A three-year-old arson and break-in spree was solved thanks to technology and a new state law.
Kent Crozier was recently indicted after investigators said a statewide database found a match to his blood and DNA found at the scene of a break-in in the City of Delaware.
Phillip Hopkins said that he was devastated when his business was broken into in 2009.
Instead of spending Thanksgiving 2009 with his family, he spent time with firefighters trying to salvage anything he could from his Delaware paint company.
“When something like this first happens to you, you’re really angry, upset and wish the worse on the person who did it,” Hopkins said.
Two months prior to the Thanksgiving break-in, someone broke into his business twice.
“One of those times, they stole the van and some money,” Hopkins said. “Another time, they just stole money and some spray paint.”
Delaware police Cpt. Adam Moore said that police spent years trying to match the DNA found at the scene.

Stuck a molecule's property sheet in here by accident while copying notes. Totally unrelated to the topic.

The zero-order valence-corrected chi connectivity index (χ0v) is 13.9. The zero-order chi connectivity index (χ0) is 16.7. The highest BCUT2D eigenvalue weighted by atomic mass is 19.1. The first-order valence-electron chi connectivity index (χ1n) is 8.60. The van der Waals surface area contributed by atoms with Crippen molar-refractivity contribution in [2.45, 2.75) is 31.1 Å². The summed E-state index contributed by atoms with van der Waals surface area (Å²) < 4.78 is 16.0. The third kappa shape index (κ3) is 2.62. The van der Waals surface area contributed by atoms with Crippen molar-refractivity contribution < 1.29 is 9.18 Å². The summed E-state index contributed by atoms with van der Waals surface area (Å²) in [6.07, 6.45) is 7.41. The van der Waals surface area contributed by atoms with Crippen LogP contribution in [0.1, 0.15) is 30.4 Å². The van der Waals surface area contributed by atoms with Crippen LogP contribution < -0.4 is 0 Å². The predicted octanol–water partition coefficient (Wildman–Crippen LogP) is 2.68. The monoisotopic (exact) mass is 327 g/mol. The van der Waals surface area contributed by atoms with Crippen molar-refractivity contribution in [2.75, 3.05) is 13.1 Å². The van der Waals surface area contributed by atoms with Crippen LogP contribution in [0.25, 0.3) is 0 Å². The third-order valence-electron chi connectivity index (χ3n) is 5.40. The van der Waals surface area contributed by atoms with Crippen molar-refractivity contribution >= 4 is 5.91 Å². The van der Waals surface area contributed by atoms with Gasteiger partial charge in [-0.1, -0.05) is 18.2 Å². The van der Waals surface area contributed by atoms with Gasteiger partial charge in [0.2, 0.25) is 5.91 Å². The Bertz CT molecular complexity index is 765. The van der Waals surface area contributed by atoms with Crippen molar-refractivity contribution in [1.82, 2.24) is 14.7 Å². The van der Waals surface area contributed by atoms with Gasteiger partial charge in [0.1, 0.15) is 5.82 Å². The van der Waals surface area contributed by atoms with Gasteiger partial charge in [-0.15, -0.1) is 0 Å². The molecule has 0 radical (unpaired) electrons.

“The suspect had forced entry into the paint store, and in doing so, had cut themselves,” Moore said.
Police finally connected the DNA to Crozier, who recently was convicted of assaulting a police officer in Lucas County.
“If you’re arrested for a felony crime, it is required to get a DNA sampling,” Moore said. “That DNA is then entered into a database.”
Crozier’s DNA was a match. Police said that he attended Ohio Wesleyan University, just feet from the paint store.
Police said that they were also able to connect Crozier to an arson at the paint store, because keys that were stolen during an earlier break-in were found at the scene of the fire.
Hopkins said that he was happy police could finally solve the case.
“I guess it was a relief to know that we didn’t make anyone mad, that we didn’t know the guy,” Hopkins said.
Investigators said that once Crozier finishes serving time for the assault in Lucas County, he will face new charges in Delaware County.
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